Besides a minority of people (e.g. the anti-transgender through lack of understanding, and some radical feminists who don’t accept it on philosophical grounds), most experts in the field make the distinction between biological sex, and gender. A person whose biological sex matches their gender is referred to as cis-gender, and a person whose biological sex does not match their gender is referred to as trans-gender. Transgender does not just refer to male to female and female to male, because neither biological sex or gender are binary. Because of this, it is quite common for intersex people to identify as transgender, and vice-versa. The reason that I mention all this is because it is complicated, as you expressed on the podcast. For the Proclamation to say that all mankind are male or female is ludicrous. I have heard the argument that intersex or transgender people are so uncommon as to not be worth worrying about. However, the creators of doctrine should ask the question as to how many ‘mistakes’ are acceptable. Does God makes mistakes in creating life, or at least does the system he created for generating life have flaws? If so, then why? If God makes mistakes with people’s sex, then is it not possible that God also makes mistakes with gender? An alternative possibility is that God doesn’t make mistakes, and that people are exactly the way God intended, and doctrine needs to embrace the diversity. Another alternative, which is probably the simplest, is that God is not involved.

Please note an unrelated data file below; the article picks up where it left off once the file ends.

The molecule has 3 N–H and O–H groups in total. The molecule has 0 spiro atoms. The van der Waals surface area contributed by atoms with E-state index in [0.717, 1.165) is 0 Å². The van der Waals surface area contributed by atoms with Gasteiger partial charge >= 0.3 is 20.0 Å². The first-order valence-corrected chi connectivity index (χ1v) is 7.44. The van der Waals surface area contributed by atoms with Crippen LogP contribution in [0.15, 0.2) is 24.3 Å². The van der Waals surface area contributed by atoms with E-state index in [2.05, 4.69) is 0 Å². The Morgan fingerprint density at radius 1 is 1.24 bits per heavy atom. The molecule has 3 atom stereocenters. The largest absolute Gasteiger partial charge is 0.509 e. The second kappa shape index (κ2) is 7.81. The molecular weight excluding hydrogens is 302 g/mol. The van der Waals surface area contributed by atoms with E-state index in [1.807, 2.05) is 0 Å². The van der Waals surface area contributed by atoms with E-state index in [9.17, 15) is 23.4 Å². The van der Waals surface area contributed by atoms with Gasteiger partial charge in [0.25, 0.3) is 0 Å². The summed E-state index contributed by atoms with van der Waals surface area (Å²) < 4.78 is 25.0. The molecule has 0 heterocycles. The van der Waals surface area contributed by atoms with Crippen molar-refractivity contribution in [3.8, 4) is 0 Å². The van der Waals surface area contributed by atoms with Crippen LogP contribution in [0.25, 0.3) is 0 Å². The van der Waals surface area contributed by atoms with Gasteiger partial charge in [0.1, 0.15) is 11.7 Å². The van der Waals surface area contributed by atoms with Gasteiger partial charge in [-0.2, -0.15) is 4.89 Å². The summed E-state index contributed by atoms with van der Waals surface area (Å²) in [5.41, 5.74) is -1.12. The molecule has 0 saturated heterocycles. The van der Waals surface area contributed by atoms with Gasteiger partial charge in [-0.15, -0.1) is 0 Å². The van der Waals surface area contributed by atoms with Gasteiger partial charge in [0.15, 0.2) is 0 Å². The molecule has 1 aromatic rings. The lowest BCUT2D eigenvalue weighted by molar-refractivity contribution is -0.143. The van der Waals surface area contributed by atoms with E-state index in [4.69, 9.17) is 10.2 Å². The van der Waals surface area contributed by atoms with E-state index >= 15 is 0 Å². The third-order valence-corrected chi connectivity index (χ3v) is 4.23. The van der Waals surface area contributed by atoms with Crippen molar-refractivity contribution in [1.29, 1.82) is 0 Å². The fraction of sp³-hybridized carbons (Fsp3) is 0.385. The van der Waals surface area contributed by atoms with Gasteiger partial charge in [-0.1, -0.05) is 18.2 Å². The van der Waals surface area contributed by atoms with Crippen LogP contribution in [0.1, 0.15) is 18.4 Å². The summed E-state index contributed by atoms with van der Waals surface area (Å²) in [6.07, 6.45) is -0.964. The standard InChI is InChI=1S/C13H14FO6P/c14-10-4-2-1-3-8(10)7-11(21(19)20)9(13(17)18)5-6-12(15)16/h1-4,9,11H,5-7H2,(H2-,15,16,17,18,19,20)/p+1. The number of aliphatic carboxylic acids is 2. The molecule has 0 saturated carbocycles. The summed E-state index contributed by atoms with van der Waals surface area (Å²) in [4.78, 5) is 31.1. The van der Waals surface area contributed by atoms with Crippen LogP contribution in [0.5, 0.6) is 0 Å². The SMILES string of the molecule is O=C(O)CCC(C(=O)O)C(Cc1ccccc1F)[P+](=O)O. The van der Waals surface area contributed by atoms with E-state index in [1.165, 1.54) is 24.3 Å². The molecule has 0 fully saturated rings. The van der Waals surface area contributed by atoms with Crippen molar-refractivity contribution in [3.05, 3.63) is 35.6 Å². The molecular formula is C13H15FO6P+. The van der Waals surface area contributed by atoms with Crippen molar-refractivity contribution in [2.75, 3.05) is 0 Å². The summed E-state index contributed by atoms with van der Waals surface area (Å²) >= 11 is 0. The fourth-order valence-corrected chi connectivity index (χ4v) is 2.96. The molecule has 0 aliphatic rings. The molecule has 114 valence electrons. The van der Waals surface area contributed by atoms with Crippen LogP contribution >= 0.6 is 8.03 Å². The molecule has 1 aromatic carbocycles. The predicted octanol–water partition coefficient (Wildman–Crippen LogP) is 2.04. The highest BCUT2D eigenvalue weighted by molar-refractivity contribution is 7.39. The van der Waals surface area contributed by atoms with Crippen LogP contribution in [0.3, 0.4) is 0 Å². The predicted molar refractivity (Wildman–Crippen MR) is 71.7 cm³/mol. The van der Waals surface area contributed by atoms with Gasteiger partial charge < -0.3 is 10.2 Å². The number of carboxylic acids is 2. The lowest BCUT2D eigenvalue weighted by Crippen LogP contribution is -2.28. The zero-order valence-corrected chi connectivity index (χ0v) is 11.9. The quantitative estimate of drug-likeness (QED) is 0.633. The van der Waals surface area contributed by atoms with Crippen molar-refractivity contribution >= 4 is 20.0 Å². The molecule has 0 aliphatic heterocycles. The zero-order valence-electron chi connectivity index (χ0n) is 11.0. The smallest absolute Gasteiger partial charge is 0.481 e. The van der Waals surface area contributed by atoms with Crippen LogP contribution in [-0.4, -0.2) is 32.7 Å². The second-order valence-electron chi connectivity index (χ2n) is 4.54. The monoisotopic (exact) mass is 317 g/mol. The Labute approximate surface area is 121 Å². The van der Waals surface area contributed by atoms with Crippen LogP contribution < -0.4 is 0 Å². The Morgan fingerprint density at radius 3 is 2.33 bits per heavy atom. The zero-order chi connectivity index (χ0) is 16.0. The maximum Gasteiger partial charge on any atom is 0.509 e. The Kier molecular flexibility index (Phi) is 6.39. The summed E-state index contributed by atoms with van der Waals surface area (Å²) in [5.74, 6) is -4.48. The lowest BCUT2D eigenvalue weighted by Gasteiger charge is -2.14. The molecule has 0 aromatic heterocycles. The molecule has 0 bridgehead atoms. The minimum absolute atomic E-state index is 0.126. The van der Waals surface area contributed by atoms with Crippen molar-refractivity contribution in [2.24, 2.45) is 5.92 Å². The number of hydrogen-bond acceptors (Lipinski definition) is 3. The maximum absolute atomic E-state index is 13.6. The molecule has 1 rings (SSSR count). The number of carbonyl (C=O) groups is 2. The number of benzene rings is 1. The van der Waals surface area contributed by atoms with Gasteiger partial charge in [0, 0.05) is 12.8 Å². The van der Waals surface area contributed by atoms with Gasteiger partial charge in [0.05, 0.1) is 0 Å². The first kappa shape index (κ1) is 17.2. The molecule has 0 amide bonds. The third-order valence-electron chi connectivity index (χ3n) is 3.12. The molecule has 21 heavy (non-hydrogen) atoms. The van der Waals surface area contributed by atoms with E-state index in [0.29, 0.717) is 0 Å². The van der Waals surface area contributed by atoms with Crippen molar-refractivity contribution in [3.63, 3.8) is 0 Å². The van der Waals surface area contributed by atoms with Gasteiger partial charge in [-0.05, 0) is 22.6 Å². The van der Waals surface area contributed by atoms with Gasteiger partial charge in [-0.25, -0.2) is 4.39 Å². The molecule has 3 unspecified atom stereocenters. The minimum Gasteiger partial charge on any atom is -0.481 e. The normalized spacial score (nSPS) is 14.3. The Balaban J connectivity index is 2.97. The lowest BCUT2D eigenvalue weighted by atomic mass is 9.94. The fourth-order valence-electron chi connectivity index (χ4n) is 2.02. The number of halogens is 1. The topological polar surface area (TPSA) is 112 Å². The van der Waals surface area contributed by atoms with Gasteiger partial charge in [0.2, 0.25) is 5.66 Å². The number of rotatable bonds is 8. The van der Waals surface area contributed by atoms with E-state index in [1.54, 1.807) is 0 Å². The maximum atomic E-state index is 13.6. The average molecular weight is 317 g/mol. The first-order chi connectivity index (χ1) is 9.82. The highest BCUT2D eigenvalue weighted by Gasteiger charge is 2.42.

Sorry if I sounded preachy with all that. I am absolutely loving your podcasts and your willingness to tackle these questions head-on, with logic, thorough research, and a streak of sarcasm. Keep up the good work!

    • Thanks for your comments, David!

      For some reason, I feel differently about being corrected by a listener who didn’t turn off my podcast because of being offended by a word!

      As you recognize, the point I was trying to make was starting with the Family Proclamation doctrine that gender is an essential characteristic of mortal identity and purpose.

      The reason I started there was to begin with what we can observe in mortality; before going to the things we cannot observe before and after this life.

      In order to make this point, I needed to use as an example persons born with sexual organs of both male and female.

      What is the currently correct term for that?

      You say “intersex” can refer to diversity in sexual organs, chromosomes, gonads, and sex hormones.

      But I needed for my example the diversity in sexual organs alone. Is there a more specific word for that than simply “intersex?”

      Thanks for listening! All the way through!